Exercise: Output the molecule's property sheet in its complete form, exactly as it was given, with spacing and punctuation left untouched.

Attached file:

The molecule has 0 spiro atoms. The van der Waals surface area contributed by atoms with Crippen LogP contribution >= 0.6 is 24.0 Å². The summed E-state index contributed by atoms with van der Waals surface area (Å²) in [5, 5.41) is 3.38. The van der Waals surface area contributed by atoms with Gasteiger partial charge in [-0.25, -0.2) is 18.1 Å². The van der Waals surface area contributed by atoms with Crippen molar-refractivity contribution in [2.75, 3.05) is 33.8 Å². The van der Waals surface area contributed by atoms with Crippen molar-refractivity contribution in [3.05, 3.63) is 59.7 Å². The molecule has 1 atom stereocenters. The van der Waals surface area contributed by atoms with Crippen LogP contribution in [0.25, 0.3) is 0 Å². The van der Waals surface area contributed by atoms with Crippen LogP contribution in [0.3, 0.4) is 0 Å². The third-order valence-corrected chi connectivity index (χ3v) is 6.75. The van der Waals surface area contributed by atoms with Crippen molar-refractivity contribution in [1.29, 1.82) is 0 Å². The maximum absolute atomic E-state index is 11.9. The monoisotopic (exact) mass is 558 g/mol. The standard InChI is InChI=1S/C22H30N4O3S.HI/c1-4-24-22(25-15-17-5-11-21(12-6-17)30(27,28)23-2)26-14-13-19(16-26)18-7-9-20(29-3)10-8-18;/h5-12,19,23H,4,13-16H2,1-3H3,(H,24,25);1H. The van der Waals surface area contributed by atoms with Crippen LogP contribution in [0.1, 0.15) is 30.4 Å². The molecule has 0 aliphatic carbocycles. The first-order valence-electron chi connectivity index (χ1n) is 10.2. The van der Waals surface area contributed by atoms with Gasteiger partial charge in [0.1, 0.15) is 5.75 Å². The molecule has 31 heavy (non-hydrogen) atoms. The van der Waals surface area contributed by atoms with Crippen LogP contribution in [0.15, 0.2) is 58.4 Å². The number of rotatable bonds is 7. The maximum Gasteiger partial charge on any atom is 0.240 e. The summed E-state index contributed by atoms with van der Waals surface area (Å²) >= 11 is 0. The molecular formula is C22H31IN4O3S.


The molecule has 0 spiro atoms. The van der Waals surface area contributed by atoms with Crippen LogP contribution >= 0.6 is 24.0 Å². The summed E-state index contributed by atoms with van der Waals surface area (Å²) in [5, 5.41) is 3.38. The van der Waals surface area contributed by atoms with Gasteiger partial charge in [-0.25, -0.2) is 18.1 Å². The van der Waals surface area contributed by atoms with Crippen molar-refractivity contribution in [2.75, 3.05) is 33.8 Å². The van der Waals surface area contributed by atoms with Crippen molar-refractivity contribution in [3.05, 3.63) is 59.7 Å². The molecule has 1 atom stereocenters. The van der Waals surface area contributed by atoms with Crippen LogP contribution in [0.25, 0.3) is 0 Å². The van der Waals surface area contributed by atoms with Crippen LogP contribution in [0.3, 0.4) is 0 Å². The third-order valence-corrected chi connectivity index (χ3v) is 6.75. The van der Waals surface area contributed by atoms with Crippen molar-refractivity contribution in [1.29, 1.82) is 0 Å². The maximum absolute atomic E-state index is 11.9. The monoisotopic (exact) mass is 558 g/mol. The standard InChI is InChI=1S/C22H30N4O3S.HI/c1-4-24-22(25-15-17-5-11-21(12-6-17)30(27,28)23-2)26-14-13-19(16-26)18-7-9-20(29-3)10-8-18;/h5-12,19,23H,4,13-16H2,1-3H3,(H,24,25);1H. The van der Waals surface area contributed by atoms with Crippen LogP contribution in [0.1, 0.15) is 30.4 Å². The molecule has 0 aliphatic carbocycles. The first-order valence-electron chi connectivity index (χ1n) is 10.2. The van der Waals surface area contributed by atoms with Gasteiger partial charge in [0.1, 0.15) is 5.75 Å². The molecule has 31 heavy (non-hydrogen) atoms. The van der Waals surface area contributed by atoms with Crippen LogP contribution in [0.15, 0.2) is 58.4 Å². The number of rotatable bonds is 7. The maximum Gasteiger partial charge on any atom is 0.240 e. The summed E-state index contributed by atoms with van der Waals surface area (Å²) >= 11 is 0. The molecular formula is C22H31IN4O3S.